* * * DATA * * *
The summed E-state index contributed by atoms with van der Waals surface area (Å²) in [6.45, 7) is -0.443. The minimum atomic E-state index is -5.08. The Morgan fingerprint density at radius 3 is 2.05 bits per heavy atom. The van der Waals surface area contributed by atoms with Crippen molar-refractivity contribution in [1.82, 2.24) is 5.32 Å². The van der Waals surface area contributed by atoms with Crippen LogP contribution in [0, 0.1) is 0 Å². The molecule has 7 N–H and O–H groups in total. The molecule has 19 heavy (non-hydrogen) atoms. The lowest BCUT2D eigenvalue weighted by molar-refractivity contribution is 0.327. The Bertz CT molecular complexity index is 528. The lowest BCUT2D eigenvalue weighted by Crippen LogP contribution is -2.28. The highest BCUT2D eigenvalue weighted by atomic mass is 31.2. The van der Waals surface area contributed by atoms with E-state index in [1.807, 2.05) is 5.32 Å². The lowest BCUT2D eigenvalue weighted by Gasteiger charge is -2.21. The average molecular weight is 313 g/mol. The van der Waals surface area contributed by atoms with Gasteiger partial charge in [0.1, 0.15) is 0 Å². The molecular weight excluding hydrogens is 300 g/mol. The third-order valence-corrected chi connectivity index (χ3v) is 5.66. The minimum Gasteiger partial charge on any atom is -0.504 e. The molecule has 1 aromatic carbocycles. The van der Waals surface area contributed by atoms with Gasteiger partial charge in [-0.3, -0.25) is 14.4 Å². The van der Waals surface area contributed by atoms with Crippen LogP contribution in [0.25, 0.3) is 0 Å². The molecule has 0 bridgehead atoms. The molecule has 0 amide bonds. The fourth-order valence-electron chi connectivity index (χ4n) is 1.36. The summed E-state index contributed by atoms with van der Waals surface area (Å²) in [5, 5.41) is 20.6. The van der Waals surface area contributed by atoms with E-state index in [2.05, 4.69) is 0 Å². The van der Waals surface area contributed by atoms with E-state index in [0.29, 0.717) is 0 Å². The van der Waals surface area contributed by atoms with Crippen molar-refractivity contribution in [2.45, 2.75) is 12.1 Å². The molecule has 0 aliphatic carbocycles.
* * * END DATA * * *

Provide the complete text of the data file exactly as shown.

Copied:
The summed E-state index contributed by atoms with van der Waals surface area (Å²) in [6.45, 7) is -0.443. The minimum atomic E-state index is -5.08. The Morgan fingerprint density at radius 3 is 2.05 bits per heavy atom. The van der Waals surface area contributed by atoms with Crippen molar-refractivity contribution in [1.82, 2.24) is 5.32 Å². The van der Waals surface area contributed by atoms with Crippen LogP contribution in [0, 0.1) is 0 Å². The molecule has 7 N–H and O–H groups in total. The molecule has 19 heavy (non-hydrogen) atoms. The lowest BCUT2D eigenvalue weighted by molar-refractivity contribution is 0.327. The Bertz CT molecular complexity index is 528. The lowest BCUT2D eigenvalue weighted by Crippen LogP contribution is -2.28. The highest BCUT2D eigenvalue weighted by atomic mass is 31.2. The van der Waals surface area contributed by atoms with E-state index in [1.807, 2.05) is 5.32 Å². The lowest BCUT2D eigenvalue weighted by Gasteiger charge is -2.21. The average molecular weight is 313 g/mol. The van der Waals surface area contributed by atoms with Gasteiger partial charge in [0.1, 0.15) is 0 Å². The molecular weight excluding hydrogens is 300 g/mol. The third-order valence-corrected chi connectivity index (χ3v) is 5.66. The minimum Gasteiger partial charge on any atom is -0.504 e. The molecule has 1 aromatic carbocycles. The van der Waals surface area contributed by atoms with Gasteiger partial charge in [-0.3, -0.25) is 14.4 Å². The van der Waals surface area contributed by atoms with Crippen LogP contribution in [0.25, 0.3) is 0 Å². The molecule has 0 bridgehead atoms. The molecule has 0 amide bonds. The fourth-order valence-electron chi connectivity index (χ4n) is 1.36. The summed E-state index contributed by atoms with van der Waals surface area (Å²) in [5, 5.41) is 20.6. The van der Waals surface area contributed by atoms with E-state index in [2.05, 4.69) is 0 Å². The van der Waals surface area contributed by atoms with E-state index in [0.29, 0.717) is 0 Å². The van der Waals surface area contributed by atoms with Crippen molar-refractivity contribution in [2.45, 2.75) is 12.1 Å². The molecule has 0 aliphatic carbocycles.